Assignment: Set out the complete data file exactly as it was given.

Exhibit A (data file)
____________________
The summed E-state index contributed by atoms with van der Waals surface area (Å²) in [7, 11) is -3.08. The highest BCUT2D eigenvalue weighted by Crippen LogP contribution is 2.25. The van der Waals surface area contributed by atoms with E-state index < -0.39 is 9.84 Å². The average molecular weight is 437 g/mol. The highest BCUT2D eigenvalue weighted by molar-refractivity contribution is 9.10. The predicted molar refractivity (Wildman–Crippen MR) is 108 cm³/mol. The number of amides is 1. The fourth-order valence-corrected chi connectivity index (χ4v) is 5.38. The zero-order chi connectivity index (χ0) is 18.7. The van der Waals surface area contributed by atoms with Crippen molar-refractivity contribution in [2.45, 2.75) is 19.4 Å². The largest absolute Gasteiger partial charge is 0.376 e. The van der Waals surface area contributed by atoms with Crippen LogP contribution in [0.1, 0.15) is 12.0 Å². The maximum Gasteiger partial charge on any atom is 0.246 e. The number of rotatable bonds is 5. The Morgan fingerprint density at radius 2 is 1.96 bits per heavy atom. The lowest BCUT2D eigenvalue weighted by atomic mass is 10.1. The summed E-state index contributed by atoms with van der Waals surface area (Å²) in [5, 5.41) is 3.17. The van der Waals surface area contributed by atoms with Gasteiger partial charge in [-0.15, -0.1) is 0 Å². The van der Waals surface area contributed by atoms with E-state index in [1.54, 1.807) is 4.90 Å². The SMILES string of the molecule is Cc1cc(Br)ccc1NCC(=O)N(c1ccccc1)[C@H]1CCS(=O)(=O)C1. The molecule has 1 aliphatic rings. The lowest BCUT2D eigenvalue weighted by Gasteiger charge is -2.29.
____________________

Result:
The summed E-state index contributed by atoms with van der Waals surface area (Å²) in [7, 11) is -3.08. The highest BCUT2D eigenvalue weighted by Crippen LogP contribution is 2.25. The van der Waals surface area contributed by atoms with E-state index < -0.39 is 9.84 Å². The average molecular weight is 437 g/mol. The highest BCUT2D eigenvalue weighted by molar-refractivity contribution is 9.10. The predicted molar refractivity (Wildman–Crippen MR) is 108 cm³/mol. The number of amides is 1. The fourth-order valence-corrected chi connectivity index (χ4v) is 5.38. The zero-order chi connectivity index (χ0) is 18.7. The van der Waals surface area contributed by atoms with Crippen molar-refractivity contribution in [2.45, 2.75) is 19.4 Å². The largest absolute Gasteiger partial charge is 0.376 e. The van der Waals surface area contributed by atoms with Crippen LogP contribution in [0.1, 0.15) is 12.0 Å². The maximum Gasteiger partial charge on any atom is 0.246 e. The number of rotatable bonds is 5. The Morgan fingerprint density at radius 2 is 1.96 bits per heavy atom. The lowest BCUT2D eigenvalue weighted by atomic mass is 10.1. The summed E-state index contributed by atoms with van der Waals surface area (Å²) in [5, 5.41) is 3.17. The van der Waals surface area contributed by atoms with Gasteiger partial charge in [-0.15, -0.1) is 0 Å². The van der Waals surface area contributed by atoms with E-state index in [1.54, 1.807) is 4.90 Å². The SMILES string of the molecule is Cc1cc(Br)ccc1NCC(=O)N(c1ccccc1)[C@H]1CCS(=O)(=O)C1. The molecule has 1 aliphatic rings. The lowest BCUT2D eigenvalue weighted by Gasteiger charge is -2.29.